The results meeting was everything we'd hoped for and more. The occupational therapist went first, going over everything that she'd observed. Her conclusion was not only that Devyn's motor skills were exactly where they should be, some of her skills were advanced for a four-year-old. She felt there was no reason to be concerned about Devyn's motor skills. Praise the Lord! The speech therapist went next, again noting the strengths and weaknesses of Devyn's speech. The number of her vocabulary words are exactly where she should be, the letters that she pronounces correctly, and her observations of unclear enunciation, switching letters and words around, substituting b's for v's, k's for g's, etc. and mixing up she/her and he/him pronouns. All in all, nothing was said that was a shock or surprise to Jon and I.

Because of her inability to be understood, except by those of us who love and interact with Devyn on a daily basis, Devyn qualifies for speech therapy through the school district. The speech therapist suggested a therapy group once a week, for two hours a week. Basically, Devyn will be one of six children who all have similar speech difficulties. There is both a teacher and a speech therapist in the room; Devyn will alternate between playing with the other children and working one-on-one with the therapist. We were able to meet both the teacher and Devyn's therapist yesterday and personally, I've already fallen in love with both of them. There is an obvious love and passion, both for the children themselves and for what they do in their lives.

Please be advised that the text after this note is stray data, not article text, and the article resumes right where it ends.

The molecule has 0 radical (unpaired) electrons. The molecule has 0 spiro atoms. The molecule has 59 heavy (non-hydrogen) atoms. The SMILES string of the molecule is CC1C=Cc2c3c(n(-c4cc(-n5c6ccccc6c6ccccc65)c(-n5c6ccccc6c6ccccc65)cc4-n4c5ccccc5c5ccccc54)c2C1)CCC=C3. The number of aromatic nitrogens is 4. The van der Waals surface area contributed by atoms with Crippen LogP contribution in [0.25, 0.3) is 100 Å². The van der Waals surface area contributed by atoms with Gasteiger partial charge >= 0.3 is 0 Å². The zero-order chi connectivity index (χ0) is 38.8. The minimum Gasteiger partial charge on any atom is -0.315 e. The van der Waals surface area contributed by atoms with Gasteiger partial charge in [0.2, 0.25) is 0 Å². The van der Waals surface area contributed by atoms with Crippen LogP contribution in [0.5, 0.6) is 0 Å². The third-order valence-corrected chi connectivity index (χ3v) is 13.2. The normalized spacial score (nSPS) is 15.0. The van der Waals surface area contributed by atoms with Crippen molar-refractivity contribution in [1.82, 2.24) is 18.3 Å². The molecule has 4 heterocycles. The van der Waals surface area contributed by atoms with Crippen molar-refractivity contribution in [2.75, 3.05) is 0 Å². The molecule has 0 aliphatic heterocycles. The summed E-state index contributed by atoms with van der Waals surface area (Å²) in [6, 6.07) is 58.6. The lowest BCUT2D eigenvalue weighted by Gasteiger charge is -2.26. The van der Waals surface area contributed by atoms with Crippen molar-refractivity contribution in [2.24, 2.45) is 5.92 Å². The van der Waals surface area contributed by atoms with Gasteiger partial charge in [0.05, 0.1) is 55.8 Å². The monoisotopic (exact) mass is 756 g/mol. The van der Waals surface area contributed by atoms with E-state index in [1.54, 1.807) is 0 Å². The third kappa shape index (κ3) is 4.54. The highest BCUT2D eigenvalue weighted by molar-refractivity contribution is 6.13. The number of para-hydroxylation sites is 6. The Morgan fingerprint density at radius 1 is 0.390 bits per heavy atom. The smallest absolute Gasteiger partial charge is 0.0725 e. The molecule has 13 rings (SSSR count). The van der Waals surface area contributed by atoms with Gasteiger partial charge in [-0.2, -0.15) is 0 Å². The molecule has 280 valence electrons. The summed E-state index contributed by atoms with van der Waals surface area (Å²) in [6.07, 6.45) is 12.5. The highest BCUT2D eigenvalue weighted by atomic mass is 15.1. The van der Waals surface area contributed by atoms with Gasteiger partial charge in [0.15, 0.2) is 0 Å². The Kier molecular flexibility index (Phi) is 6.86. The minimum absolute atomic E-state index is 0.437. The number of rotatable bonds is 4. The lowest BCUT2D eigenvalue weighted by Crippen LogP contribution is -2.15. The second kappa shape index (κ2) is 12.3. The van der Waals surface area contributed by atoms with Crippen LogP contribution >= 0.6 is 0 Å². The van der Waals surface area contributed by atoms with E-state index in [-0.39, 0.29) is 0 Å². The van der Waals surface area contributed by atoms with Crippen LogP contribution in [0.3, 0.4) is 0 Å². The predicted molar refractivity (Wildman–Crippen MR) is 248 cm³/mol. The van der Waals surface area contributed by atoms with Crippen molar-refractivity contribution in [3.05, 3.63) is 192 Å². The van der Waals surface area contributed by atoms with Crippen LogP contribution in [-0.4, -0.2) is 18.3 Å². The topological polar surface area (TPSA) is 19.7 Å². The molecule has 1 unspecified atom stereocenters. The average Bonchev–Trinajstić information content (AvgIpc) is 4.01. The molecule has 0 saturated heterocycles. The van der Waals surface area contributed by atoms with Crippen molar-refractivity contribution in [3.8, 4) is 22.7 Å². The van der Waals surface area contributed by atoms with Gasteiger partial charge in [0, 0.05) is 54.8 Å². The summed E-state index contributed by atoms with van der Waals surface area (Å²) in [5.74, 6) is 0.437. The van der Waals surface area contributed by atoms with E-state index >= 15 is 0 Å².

And the best part? The speech therapist believes that Devyn probably won't need this extra therapy for more than a year or 18 months at the latest. So here we sit, a mere three months after Devyn's initial speech therapy had to end due to changes in Jon's insurance, a renewed hope for Devyn and her speech. Where in private therapy, she was going for an hour every other week, she is now being moved to a play group with a very low student-to-teacher ratio for two hours every... single.... week. God is so good and provides mightily, wouldn't you agree?!

Well, that's it. I'm off to snuggle my daughter a little more and hopefully drift back to sleep.